# Computing second partial derivative with polar coordinates

Consider the polar coordinates with $x=r\cos\theta$ and $y=r\sin\theta$.

I can show using the chain rule that $$\frac{\partial}{\partial x} = \frac{x}{r} \frac{\partial}{\partial r} -\frac{y}{r^2} \frac{\partial}{\partial \theta}$$

What is the method to compute $\dfrac{\partial^2}{\partial x^2}$? I don't know how to do it.

• $\frac{\partial ^2}{\partial x^2}= \frac{\partial }{\partial x}\bigg( \frac{\partial }{\partial x} \bigg) = \frac{\partial }{\partial x}\bigg(\frac{x}{r} \frac{\partial}{\partial r} -\frac{y}{r^2} \frac{\partial}{\partial \theta})$
– user99914
Commented Nov 2, 2013 at 5:38
• @John Sure, and that's exactly what I don't know how to do. How to continue? Commented Nov 2, 2013 at 5:55
• @MikaH. If you got $\frac{\partial }{\partial x}$, just do the same thing to get the second derivative. Commented Nov 2, 2013 at 5:59
• @Euler....IS_ALIVE How do I compute $\frac{\partial}{\partial x}(\frac{x}{r}\frac{\partial}{\partial r})$? The product rule? Commented Nov 2, 2013 at 6:32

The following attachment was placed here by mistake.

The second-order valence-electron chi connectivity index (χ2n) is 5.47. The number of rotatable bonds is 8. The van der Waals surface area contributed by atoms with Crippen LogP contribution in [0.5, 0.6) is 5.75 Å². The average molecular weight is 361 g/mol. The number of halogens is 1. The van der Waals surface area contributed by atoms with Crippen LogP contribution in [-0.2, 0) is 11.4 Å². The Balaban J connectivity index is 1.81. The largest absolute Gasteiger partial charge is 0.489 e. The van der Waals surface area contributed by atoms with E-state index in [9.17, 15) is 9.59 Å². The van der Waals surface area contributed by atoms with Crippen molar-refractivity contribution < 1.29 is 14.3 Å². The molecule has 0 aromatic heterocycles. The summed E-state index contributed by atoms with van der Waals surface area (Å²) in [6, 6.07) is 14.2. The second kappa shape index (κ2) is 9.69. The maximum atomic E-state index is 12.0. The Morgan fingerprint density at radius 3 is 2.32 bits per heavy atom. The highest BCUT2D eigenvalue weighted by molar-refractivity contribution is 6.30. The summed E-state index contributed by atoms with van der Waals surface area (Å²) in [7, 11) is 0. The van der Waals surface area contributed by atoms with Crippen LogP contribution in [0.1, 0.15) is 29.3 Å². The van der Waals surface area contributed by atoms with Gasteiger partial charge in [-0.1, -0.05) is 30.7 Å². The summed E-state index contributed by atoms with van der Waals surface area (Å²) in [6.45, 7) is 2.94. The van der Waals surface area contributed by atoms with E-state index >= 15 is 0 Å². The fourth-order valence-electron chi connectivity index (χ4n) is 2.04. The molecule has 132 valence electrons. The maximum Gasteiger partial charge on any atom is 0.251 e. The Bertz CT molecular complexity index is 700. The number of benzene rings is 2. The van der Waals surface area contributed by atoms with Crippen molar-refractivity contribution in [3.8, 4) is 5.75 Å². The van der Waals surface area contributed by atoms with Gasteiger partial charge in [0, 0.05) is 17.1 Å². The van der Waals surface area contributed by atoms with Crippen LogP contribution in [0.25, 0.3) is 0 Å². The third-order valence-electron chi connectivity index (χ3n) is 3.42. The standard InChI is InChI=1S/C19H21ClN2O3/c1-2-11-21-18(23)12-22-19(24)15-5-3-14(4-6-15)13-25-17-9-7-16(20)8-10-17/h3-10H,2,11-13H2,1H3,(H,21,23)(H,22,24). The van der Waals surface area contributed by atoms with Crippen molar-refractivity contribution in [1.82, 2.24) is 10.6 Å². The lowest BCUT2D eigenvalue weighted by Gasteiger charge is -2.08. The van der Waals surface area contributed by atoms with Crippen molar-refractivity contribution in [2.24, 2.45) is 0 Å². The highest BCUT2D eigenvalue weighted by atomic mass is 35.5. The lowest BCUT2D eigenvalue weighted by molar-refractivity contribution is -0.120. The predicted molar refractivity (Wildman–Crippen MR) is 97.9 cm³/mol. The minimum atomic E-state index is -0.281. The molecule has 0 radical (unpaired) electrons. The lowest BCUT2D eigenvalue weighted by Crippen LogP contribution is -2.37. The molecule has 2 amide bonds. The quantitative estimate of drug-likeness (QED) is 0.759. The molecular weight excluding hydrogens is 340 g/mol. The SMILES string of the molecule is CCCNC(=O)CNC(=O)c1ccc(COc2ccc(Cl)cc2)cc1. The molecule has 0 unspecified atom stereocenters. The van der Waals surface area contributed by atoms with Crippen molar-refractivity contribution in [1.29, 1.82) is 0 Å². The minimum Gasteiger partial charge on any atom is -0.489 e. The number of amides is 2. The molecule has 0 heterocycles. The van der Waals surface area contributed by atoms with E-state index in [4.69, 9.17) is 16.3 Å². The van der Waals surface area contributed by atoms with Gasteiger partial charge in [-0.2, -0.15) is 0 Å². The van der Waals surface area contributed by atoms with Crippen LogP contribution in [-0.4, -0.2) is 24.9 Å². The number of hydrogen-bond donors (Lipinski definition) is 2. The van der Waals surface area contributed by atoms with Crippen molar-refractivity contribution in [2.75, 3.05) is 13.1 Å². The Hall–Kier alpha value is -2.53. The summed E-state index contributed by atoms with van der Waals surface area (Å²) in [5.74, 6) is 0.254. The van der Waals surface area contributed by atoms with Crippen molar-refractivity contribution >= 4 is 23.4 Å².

Rewrite your formula as $$\frac{\partial}{\partial x} = \cos\theta\frac{\partial}{\partial r}-\sin\theta \frac{1}{r}\frac{\partial}{\partial\theta}\tag{1}$$ (I like writing in this way because $\frac{1}{r}\frac{\partial}{\partial\theta}$ is more natural than $\frac{\partial}{\partial\theta}$: it means the rate of change in the tangential direction). Now square (1): $$\frac{\partial^2}{\partial x^2} = \left(\cos\theta\frac{\partial}{\partial r}-\sin\theta \frac{1}{r}\frac{\partial}{\partial\theta}\right)\left(\cos\theta\frac{\partial}{\partial r}-\sin\theta \frac{1}{r}\frac{\partial}{\partial\theta}\right)\tag{2}$$ The computation of (2) involves no thinking, just some product rule: $$\begin{split}\cos^2\theta \frac{\partial^2}{\partial r^2}-2\cos\theta\sin\theta \frac{1}{r}\frac{\partial^2}{\partial r\partial\theta}+2\cos\theta\sin\theta \frac{1}{r^2}\frac{\partial }{ \partial\theta} \\ +\sin^2\theta \frac1r\frac{\partial}{\partial r}+\sin^2\theta \frac{1}{r^2}\frac{\partial^2 }{ \partial\theta^2}\end{split}$$